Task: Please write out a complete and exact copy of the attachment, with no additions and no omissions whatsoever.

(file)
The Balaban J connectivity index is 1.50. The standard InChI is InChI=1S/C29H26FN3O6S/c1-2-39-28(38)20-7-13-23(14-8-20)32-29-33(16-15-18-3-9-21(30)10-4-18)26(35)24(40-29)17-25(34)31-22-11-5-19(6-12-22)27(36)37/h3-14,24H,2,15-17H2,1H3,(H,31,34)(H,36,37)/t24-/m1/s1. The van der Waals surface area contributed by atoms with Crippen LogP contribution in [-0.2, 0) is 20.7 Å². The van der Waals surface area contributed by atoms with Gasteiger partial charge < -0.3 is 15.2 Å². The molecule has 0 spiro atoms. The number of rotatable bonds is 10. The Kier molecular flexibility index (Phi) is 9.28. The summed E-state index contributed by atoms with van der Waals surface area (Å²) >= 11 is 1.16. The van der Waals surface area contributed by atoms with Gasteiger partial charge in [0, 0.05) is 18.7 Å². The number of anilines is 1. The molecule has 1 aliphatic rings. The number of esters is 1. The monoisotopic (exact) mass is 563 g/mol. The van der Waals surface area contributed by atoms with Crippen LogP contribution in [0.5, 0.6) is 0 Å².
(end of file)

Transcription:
The Balaban J connectivity index is 1.50. The standard InChI is InChI=1S/C29H26FN3O6S/c1-2-39-28(38)20-7-13-23(14-8-20)32-29-33(16-15-18-3-9-21(30)10-4-18)26(35)24(40-29)17-25(34)31-22-11-5-19(6-12-22)27(36)37/h3-14,24H,2,15-17H2,1H3,(H,31,34)(H,36,37)/t24-/m1/s1. The van der Waals surface area contributed by atoms with Crippen LogP contribution in [-0.2, 0) is 20.7 Å². The van der Waals surface area contributed by atoms with Gasteiger partial charge < -0.3 is 15.2 Å². The molecule has 0 spiro atoms. The number of rotatable bonds is 10. The Kier molecular flexibility index (Phi) is 9.28. The summed E-state index contributed by atoms with van der Waals surface area (Å²) >= 11 is 1.16. The van der Waals surface area contributed by atoms with Gasteiger partial charge in [0, 0.05) is 18.7 Å². The number of anilines is 1. The molecule has 1 aliphatic rings. The number of esters is 1. The monoisotopic (exact) mass is 563 g/mol. The van der Waals surface area contributed by atoms with Crippen LogP contribution in [0.5, 0.6) is 0 Å².